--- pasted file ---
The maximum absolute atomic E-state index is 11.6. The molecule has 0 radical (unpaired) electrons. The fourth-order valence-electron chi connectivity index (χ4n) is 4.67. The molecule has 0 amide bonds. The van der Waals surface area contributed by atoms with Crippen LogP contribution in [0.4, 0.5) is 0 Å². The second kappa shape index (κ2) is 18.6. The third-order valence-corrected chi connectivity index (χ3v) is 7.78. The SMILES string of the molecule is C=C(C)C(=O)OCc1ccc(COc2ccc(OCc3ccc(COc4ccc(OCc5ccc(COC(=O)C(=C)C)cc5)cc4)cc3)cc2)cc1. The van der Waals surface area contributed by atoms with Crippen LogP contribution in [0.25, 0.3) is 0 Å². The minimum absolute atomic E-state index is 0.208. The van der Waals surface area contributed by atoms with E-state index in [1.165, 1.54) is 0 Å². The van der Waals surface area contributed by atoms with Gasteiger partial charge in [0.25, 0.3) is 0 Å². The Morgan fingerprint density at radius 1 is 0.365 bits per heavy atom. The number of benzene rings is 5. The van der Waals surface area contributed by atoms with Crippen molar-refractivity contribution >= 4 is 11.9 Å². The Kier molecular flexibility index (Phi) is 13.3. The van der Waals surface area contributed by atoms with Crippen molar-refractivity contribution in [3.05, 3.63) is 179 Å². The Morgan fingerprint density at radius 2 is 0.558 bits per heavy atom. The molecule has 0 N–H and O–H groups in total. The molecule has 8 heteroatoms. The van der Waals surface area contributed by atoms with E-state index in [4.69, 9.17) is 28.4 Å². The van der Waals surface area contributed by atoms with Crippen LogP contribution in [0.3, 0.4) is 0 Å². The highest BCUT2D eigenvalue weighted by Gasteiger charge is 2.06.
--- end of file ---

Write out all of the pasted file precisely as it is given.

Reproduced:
The maximum absolute atomic E-state index is 11.6. The molecule has 0 radical (unpaired) electrons. The fourth-order valence-electron chi connectivity index (χ4n) is 4.67. The molecule has 0 amide bonds. The van der Waals surface area contributed by atoms with Crippen LogP contribution in [0.4, 0.5) is 0 Å². The second kappa shape index (κ2) is 18.6. The third-order valence-corrected chi connectivity index (χ3v) is 7.78. The SMILES string of the molecule is C=C(C)C(=O)OCc1ccc(COc2ccc(OCc3ccc(COc4ccc(OCc5ccc(COC(=O)C(=C)C)cc5)cc4)cc3)cc2)cc1. The van der Waals surface area contributed by atoms with Crippen LogP contribution in [0.25, 0.3) is 0 Å². The minimum absolute atomic E-state index is 0.208. The van der Waals surface area contributed by atoms with E-state index in [1.165, 1.54) is 0 Å². The van der Waals surface area contributed by atoms with Gasteiger partial charge in [0.25, 0.3) is 0 Å². The Morgan fingerprint density at radius 1 is 0.365 bits per heavy atom. The number of benzene rings is 5. The van der Waals surface area contributed by atoms with Crippen molar-refractivity contribution >= 4 is 11.9 Å². The Kier molecular flexibility index (Phi) is 13.3. The van der Waals surface area contributed by atoms with Crippen molar-refractivity contribution in [3.05, 3.63) is 179 Å². The Morgan fingerprint density at radius 2 is 0.558 bits per heavy atom. The molecule has 0 N–H and O–H groups in total. The molecule has 8 heteroatoms. The van der Waals surface area contributed by atoms with E-state index in [4.69, 9.17) is 28.4 Å². The van der Waals surface area contributed by atoms with Crippen LogP contribution in [0.3, 0.4) is 0 Å². The highest BCUT2D eigenvalue weighted by Gasteiger charge is 2.06.